Hans Eijkelboom –
Photographic Concepts, from the Seventies until today
An exhibition by Die Photographische Sammlung/SK Stiftung Kultur in collaboration with the artist.
November 4, 2016 – March 19, 2017
The oeuvre of the Dutch artist Hans Eijkelboom (*1949), in particular his early work, is associated with Conceptual Art, which was very palpable in the 1970s and the subject of discussion worldwide. A crucial experience for the young artist was his participation in the exhibition Sonsbeek buiten de perken in Arnhem in 1971. Well-known personalities such as Carl Andre, Robert Smithson, Douglas Huebler, and Ed Ruscha were among those selected positions under whose influence Eijkelboom began his creative work.
In the 1970s he began developing multifaceted projects that include the photographic image as well as written details framed by the artist. They deal with the development and existence of ideal and conceptual images, with (photographic) clichés and biases, with processes of type formation, with categorization and comparison as methods of structuring. People play a primary role in his photographic series, which are often produced within a timeframe defined by the artist. Eijkelboom prefers to observe individuals in their social and spatial surroundings; he initiates interaction, calls for concentrated perception, and in doing so does not exclude himself as a person.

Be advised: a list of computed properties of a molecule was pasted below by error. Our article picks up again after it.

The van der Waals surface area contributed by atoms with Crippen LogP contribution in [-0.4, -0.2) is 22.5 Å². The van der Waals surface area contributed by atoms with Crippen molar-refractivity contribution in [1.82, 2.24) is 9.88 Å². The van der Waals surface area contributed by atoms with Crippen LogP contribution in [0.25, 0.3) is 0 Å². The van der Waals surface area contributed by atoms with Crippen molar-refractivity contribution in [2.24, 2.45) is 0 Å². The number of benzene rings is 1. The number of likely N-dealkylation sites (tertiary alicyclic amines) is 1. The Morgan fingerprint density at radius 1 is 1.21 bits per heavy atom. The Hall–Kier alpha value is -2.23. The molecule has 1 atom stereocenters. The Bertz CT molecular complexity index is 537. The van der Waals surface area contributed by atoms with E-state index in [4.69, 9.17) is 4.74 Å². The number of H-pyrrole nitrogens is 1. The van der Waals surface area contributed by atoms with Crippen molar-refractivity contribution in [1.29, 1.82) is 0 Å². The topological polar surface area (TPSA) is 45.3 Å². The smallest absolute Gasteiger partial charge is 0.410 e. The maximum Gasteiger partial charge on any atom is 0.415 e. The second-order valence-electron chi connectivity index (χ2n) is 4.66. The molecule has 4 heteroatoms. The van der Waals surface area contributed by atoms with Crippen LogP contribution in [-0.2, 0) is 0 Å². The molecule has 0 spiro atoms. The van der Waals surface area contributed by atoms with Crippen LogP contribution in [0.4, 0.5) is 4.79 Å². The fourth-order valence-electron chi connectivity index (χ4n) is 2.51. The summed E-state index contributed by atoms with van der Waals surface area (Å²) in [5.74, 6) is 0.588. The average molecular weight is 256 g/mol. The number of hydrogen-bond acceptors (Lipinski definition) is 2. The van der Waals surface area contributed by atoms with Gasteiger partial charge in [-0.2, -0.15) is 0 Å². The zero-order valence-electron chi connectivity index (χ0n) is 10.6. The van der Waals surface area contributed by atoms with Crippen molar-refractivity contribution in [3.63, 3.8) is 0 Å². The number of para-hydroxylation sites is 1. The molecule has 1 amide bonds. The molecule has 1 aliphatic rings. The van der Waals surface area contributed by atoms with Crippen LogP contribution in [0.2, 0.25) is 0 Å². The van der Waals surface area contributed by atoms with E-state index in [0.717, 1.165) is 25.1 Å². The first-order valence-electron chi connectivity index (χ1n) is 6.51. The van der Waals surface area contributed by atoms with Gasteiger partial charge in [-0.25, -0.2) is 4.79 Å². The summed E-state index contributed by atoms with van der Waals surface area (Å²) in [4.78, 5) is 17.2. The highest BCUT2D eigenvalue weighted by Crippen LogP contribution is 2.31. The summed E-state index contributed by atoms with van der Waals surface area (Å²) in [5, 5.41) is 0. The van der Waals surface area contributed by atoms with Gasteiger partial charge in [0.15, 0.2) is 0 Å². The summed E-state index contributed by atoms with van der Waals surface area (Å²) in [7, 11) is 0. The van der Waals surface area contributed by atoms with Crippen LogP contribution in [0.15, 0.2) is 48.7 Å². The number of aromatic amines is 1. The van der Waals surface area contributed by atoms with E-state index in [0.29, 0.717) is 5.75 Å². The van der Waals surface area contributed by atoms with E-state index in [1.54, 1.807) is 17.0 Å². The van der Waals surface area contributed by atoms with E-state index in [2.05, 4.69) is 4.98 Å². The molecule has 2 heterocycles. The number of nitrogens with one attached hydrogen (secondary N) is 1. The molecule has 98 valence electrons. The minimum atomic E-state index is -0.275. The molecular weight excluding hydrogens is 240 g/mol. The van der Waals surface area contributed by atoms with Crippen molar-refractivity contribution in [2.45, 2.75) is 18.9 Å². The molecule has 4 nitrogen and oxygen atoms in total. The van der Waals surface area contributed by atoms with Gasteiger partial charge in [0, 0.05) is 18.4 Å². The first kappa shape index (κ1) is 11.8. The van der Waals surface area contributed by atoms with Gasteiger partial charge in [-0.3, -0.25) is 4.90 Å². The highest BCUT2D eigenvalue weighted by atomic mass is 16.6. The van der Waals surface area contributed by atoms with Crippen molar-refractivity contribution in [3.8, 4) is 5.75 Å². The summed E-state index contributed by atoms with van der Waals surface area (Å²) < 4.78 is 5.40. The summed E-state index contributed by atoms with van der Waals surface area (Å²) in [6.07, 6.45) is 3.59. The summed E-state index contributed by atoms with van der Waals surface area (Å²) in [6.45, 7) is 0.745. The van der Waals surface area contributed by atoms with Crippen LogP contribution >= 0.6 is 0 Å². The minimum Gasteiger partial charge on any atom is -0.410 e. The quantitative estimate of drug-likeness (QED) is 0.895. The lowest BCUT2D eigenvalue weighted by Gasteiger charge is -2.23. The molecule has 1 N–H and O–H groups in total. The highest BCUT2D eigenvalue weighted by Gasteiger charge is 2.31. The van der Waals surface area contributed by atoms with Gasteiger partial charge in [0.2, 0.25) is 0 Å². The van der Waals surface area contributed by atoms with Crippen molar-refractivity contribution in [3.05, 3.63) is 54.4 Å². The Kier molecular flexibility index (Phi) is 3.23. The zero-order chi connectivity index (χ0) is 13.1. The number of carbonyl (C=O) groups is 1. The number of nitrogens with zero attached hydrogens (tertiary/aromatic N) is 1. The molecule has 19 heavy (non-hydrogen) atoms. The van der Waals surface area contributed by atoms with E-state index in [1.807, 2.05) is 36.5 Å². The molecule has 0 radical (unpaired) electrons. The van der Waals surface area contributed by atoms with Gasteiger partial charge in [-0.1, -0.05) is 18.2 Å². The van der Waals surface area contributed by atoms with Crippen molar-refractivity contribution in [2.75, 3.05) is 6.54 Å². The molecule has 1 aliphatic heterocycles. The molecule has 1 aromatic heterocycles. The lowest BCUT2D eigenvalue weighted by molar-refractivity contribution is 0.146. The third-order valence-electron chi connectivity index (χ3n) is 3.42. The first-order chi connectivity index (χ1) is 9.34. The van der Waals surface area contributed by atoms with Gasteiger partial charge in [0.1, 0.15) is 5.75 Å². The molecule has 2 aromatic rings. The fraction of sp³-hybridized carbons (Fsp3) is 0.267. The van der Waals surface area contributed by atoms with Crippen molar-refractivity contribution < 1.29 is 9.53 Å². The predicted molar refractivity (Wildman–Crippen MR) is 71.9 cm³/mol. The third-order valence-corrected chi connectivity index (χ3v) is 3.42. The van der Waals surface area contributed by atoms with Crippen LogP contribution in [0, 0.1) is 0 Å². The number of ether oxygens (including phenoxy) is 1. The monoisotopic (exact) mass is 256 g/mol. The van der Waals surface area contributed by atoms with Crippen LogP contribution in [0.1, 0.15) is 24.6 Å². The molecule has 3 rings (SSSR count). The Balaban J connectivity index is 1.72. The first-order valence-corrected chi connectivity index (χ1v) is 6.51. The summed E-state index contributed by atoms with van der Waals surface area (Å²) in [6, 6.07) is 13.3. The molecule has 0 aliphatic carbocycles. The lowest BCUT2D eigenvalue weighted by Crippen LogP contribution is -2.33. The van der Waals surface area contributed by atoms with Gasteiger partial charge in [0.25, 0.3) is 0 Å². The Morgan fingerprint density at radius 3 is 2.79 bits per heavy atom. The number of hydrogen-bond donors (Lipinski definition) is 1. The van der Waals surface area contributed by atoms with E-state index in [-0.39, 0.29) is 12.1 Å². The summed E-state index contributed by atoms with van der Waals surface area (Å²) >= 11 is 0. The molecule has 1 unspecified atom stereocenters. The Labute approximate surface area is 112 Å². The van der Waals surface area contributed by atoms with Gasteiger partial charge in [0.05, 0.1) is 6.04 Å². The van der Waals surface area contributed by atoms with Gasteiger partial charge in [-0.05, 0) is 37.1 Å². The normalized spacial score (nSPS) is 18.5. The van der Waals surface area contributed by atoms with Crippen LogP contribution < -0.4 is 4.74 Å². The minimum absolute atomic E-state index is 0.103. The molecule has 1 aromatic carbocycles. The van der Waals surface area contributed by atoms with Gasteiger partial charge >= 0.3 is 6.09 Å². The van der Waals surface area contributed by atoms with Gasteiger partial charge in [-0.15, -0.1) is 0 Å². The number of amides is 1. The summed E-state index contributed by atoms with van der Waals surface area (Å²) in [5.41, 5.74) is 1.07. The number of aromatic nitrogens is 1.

Key works by the artist are the photographic journals he began keeping in 1979. He initially sought to render the process of taking pictures anonymous. In connection with this, since 1992—again operating the camera in a discreet way—he has been producing his “Fotonotities” (“Photo Notes”). These are done in the shopping streets of our major cities, where he takes photographs for between 20 minutes and 4 hours. He primarily takes snapshot-like pictures of passers-by—of their outfits, their gestures, their bearing—originally in Arnhem, Amsterdam, and other Dutch cities, for which he lays down new criteria every day. He gradually incorporated 40 international cities into his long-term photographic study. Eijkelboom’s shutter release reacts to what we take for granted: business suits, Hawaiian shirts, striped shirts or shirts with numbers printed on them, pants with a floral pattern or quilted winter jackets. He has thus created an extensive pool of countless photographs that he presents according to motif, day, and year—a unique “street atlas.”
It was not until 2014 that Hans Eijkelboom published his “Photo Notes” under the title People of the Twenty-First Century and in doing so not only pays tribute to the encyclopedically arranged oeuvre of portrait and social photography by August Sander, but also to his achievements as a forerunner of Conceptual Art.
In conjunction with the Hans Eijkelboom exhibition, Die Photographische Sammlung/SK Stiftung Kultur is also publishing an artist’s catalogue (Dutch, German, English) that includes texts by the artist and by Gabriele Conrath-Scholl, Hans Hartog den Jager, Dieter Roelstraete, and Gerrit Willems (Snoeck Verlag).